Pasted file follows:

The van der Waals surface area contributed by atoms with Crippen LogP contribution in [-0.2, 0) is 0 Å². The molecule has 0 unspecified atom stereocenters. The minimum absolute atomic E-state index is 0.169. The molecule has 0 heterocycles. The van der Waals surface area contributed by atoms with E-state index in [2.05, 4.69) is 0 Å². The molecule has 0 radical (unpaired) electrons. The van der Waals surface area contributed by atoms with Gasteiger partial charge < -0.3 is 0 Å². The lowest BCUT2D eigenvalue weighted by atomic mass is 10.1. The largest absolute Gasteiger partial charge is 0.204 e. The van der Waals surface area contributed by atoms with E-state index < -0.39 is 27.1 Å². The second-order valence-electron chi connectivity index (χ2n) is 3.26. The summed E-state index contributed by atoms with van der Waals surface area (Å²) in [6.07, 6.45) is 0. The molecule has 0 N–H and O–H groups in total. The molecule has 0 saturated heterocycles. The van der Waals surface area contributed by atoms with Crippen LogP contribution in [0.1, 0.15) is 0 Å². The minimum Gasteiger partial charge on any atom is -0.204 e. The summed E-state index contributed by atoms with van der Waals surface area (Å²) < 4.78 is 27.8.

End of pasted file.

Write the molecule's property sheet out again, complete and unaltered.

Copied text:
The van der Waals surface area contributed by atoms with Crippen LogP contribution in [-0.2, 0) is 0 Å². The molecule has 0 unspecified atom stereocenters. The minimum absolute atomic E-state index is 0.169. The molecule has 0 heterocycles. The van der Waals surface area contributed by atoms with E-state index in [2.05, 4.69) is 0 Å². The molecule has 0 radical (unpaired) electrons. The van der Waals surface area contributed by atoms with Gasteiger partial charge < -0.3 is 0 Å². The lowest BCUT2D eigenvalue weighted by atomic mass is 10.1. The largest absolute Gasteiger partial charge is 0.204 e. The van der Waals surface area contributed by atoms with E-state index < -0.39 is 27.1 Å². The second-order valence-electron chi connectivity index (χ2n) is 3.26. The summed E-state index contributed by atoms with van der Waals surface area (Å²) in [6.07, 6.45) is 0. The molecule has 0 N–H and O–H groups in total. The molecule has 0 saturated heterocycles. The van der Waals surface area contributed by atoms with Crippen LogP contribution in [0.1, 0.15) is 0 Å². The minimum Gasteiger partial charge on any atom is -0.204 e. The summed E-state index contributed by atoms with van der Waals surface area (Å²) < 4.78 is 27.8.